The treatment of students as retail customers is part of the routine mission of higher education to link the goals of universities to the needs of business (codified in recent Labour proposals for education reform). In the US, this has been the politics of higher education for decades, becoming more explicit in the post-cold-war period when the corporate university and the audit culture it promotes dropped the pretence of having any serious commitment to liberal arts education. In a recent commencement speech at my college, the acting president assured the audience of mostly working-class parents that their sons and daughters had been well prepared as "human capital". While a few faculty members glanced around in stunned horror, most were un-moved by the president's candour. And a good number of anxious parents nodded their heads, relieved to hear that their children's liberal arts education did not liberate them from a good job in the real world.
Some 35 years ago, a brief interruption in the evolution of this "academic capitalism" allowed cultural studies and other radical educational projects to transgress the boundaries of established disciplines. As cultural studies became a presence in universities, scholarly organisations and the publishing industry, much of its writing became re-departmentalised and depoliticised under the pressures and limits of the political economic realities of higher education (tenure, interdepartmental rivalries, budgets, strategic planning, schooling "to order" and so on). Cultural studies and the humanities were confronted with demands to play a new role in an educational complex, organised and managed as if it were a colossal human resources bureaucracy using market criteria and audits as planning guidelines.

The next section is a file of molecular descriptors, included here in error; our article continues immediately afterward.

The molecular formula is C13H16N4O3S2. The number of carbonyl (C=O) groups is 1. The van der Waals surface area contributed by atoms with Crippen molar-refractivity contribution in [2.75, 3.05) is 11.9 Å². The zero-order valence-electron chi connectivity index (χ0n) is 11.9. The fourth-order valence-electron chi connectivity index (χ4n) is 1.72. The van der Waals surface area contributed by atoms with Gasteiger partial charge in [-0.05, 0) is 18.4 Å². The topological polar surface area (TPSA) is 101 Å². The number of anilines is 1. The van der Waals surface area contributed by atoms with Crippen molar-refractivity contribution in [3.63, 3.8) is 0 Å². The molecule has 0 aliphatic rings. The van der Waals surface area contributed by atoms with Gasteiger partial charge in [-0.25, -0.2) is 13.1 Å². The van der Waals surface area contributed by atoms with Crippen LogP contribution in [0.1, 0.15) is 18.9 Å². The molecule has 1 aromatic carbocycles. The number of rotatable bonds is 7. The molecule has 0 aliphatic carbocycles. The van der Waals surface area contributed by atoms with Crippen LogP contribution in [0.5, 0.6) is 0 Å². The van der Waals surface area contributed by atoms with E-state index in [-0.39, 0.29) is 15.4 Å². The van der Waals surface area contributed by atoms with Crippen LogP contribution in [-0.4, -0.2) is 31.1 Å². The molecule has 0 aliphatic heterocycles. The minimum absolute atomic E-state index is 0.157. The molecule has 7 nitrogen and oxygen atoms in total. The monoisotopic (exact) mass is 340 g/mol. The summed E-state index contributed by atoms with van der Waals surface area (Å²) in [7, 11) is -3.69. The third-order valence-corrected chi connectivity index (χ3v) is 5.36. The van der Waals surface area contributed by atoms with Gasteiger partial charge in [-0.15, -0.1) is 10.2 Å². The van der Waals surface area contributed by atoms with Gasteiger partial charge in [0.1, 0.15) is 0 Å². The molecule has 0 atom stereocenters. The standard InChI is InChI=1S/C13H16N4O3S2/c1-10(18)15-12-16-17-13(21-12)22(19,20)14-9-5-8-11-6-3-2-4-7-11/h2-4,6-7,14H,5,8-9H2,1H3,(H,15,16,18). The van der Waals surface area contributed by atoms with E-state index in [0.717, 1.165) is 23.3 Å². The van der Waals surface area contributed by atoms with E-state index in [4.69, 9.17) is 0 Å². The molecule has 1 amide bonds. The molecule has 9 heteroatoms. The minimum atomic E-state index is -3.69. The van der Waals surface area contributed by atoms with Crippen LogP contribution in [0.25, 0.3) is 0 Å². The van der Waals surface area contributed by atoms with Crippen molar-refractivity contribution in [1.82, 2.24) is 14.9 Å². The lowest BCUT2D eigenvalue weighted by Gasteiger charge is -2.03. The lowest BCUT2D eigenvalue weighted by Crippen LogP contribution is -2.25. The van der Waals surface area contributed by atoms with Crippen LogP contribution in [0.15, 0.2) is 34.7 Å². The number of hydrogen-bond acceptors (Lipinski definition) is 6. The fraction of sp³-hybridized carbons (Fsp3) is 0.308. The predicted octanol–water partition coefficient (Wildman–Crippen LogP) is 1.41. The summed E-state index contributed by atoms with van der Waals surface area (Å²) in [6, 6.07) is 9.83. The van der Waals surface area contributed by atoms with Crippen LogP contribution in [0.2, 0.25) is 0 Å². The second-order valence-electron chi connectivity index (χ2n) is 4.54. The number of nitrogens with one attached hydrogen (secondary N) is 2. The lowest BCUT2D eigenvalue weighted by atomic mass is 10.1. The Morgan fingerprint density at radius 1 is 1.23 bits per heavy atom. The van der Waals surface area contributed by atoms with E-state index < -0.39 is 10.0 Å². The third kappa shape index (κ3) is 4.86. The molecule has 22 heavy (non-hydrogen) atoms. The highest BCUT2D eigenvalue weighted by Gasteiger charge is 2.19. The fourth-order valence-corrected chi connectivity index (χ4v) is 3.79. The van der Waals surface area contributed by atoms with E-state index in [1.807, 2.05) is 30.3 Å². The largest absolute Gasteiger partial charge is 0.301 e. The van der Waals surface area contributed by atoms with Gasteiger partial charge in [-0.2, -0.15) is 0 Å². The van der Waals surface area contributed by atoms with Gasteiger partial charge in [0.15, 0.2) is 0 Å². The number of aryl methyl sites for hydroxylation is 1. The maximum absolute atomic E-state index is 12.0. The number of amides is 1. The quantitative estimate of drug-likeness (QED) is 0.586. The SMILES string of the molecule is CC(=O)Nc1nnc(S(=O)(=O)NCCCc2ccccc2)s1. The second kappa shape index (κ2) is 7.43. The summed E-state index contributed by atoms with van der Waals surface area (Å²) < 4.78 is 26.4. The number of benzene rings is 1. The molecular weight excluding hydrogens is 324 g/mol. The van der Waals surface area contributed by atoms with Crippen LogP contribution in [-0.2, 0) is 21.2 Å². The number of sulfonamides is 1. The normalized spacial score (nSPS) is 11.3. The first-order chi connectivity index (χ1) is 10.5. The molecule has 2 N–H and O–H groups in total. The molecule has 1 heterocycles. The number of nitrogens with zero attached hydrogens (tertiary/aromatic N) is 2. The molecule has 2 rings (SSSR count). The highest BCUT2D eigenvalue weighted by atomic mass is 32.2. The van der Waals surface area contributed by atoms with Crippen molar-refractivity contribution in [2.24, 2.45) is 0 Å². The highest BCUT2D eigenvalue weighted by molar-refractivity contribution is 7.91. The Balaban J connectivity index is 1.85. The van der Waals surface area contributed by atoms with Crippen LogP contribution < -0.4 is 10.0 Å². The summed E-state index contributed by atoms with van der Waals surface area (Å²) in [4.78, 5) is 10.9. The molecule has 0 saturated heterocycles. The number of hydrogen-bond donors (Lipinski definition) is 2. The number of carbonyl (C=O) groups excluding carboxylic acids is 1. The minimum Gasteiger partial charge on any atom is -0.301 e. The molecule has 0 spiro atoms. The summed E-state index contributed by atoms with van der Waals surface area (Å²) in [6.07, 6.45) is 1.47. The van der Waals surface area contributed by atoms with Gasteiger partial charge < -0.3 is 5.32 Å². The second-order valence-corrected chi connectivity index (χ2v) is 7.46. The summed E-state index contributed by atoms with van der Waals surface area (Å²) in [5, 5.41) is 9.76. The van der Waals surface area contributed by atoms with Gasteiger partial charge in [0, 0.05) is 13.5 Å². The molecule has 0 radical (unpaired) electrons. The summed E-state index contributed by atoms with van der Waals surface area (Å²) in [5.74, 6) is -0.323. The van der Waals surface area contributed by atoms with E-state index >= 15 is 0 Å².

Cultural studies in the UK experienced a harsh reintroduction to this political economy last summer with the closing of the University of Birmingham's department of sociology and cultural studies. The closure was not based on the failure to be popular with student-consumers - as some enterprising Birmingham faculty quickly acknowledged by shamelessly scooping up the orphaned students. Rather, the closure was caused by a changed notion of what counts in a research marketplace that is being reorganised to position universities as global competitors for informational and educational resources. The conditions for doing (and consuming) cultural studies have changed.
Rather than give up cultural studies to the neo-liberal politics of higher education, in terms of how we work and what we write, we can identify ways to link a critique of neo-liberalism and a cultural studies approach to consumption. University of Illinois professor Susan Davis sees opportunities to turn consumerism against itself, not by issuing nostrums against the pleasures of shopping but by paying attention to the politics of resource allocation that brings a consumption infrastructure into the built environment. The conditions of shopping become the key social experience for cultural analysis and activism. In an essay "Shopping" (published in Culture Works ), Davis argues that consumer bashing and the negative association of shopping with pleasure is not a viable basis for politicising consumption. "When one in four American children lives in poverty," she writes, "and hunger is a growing problem for people of all ages, across-the-board tirades about excessive individual spending miss the point." What hits the point is understanding the political economic system of distribution that affects long-term decisions about the character of the "physical landscape of shopping". This renewed emphasis on the material dimensions of shopping confronts the reality of real-estate developers, "redevelopers", local political elites and community development commissions as well as degradations of environment and health that accompany the overbuilt shopping landscape.